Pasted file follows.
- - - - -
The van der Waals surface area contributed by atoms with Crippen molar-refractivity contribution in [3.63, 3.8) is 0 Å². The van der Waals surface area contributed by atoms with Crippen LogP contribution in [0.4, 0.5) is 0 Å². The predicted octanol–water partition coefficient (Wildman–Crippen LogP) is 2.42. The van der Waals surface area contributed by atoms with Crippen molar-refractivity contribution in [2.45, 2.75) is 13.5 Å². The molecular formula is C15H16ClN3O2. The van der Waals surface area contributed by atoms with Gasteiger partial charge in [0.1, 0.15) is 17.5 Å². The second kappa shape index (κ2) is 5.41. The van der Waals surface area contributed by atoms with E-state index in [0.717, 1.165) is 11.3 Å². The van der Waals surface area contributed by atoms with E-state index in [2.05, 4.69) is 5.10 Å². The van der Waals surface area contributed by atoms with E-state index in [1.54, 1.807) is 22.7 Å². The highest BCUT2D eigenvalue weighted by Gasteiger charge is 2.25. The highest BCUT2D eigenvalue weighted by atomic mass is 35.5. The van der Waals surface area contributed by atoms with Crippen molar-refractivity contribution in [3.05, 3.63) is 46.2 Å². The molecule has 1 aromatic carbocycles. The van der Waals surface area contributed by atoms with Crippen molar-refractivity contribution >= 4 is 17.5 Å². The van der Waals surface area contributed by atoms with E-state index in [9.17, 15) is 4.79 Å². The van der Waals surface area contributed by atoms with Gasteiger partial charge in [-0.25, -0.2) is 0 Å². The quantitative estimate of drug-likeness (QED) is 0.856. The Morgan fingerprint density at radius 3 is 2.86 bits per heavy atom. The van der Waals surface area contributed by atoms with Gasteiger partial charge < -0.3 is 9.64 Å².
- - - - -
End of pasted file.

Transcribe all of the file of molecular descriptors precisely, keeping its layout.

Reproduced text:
The van der Waals surface area contributed by atoms with Crippen molar-refractivity contribution in [3.63, 3.8) is 0 Å². The van der Waals surface area contributed by atoms with Crippen LogP contribution in [0.4, 0.5) is 0 Å². The predicted octanol–water partition coefficient (Wildman–Crippen LogP) is 2.42. The van der Waals surface area contributed by atoms with Crippen molar-refractivity contribution in [2.45, 2.75) is 13.5 Å². The molecular formula is C15H16ClN3O2. The van der Waals surface area contributed by atoms with Gasteiger partial charge in [0.1, 0.15) is 17.5 Å². The second kappa shape index (κ2) is 5.41. The van der Waals surface area contributed by atoms with E-state index in [0.717, 1.165) is 11.3 Å². The van der Waals surface area contributed by atoms with E-state index in [2.05, 4.69) is 5.10 Å². The van der Waals surface area contributed by atoms with E-state index in [1.54, 1.807) is 22.7 Å². The highest BCUT2D eigenvalue weighted by Gasteiger charge is 2.25. The highest BCUT2D eigenvalue weighted by atomic mass is 35.5. The van der Waals surface area contributed by atoms with Crippen molar-refractivity contribution in [3.05, 3.63) is 46.2 Å². The molecule has 1 aromatic carbocycles. The van der Waals surface area contributed by atoms with Crippen molar-refractivity contribution >= 4 is 17.5 Å². The van der Waals surface area contributed by atoms with E-state index in [9.17, 15) is 4.79 Å². The van der Waals surface area contributed by atoms with Gasteiger partial charge in [-0.25, -0.2) is 0 Å². The quantitative estimate of drug-likeness (QED) is 0.856. The Morgan fingerprint density at radius 3 is 2.86 bits per heavy atom. The van der Waals surface area contributed by atoms with Gasteiger partial charge < -0.3 is 9.64 Å².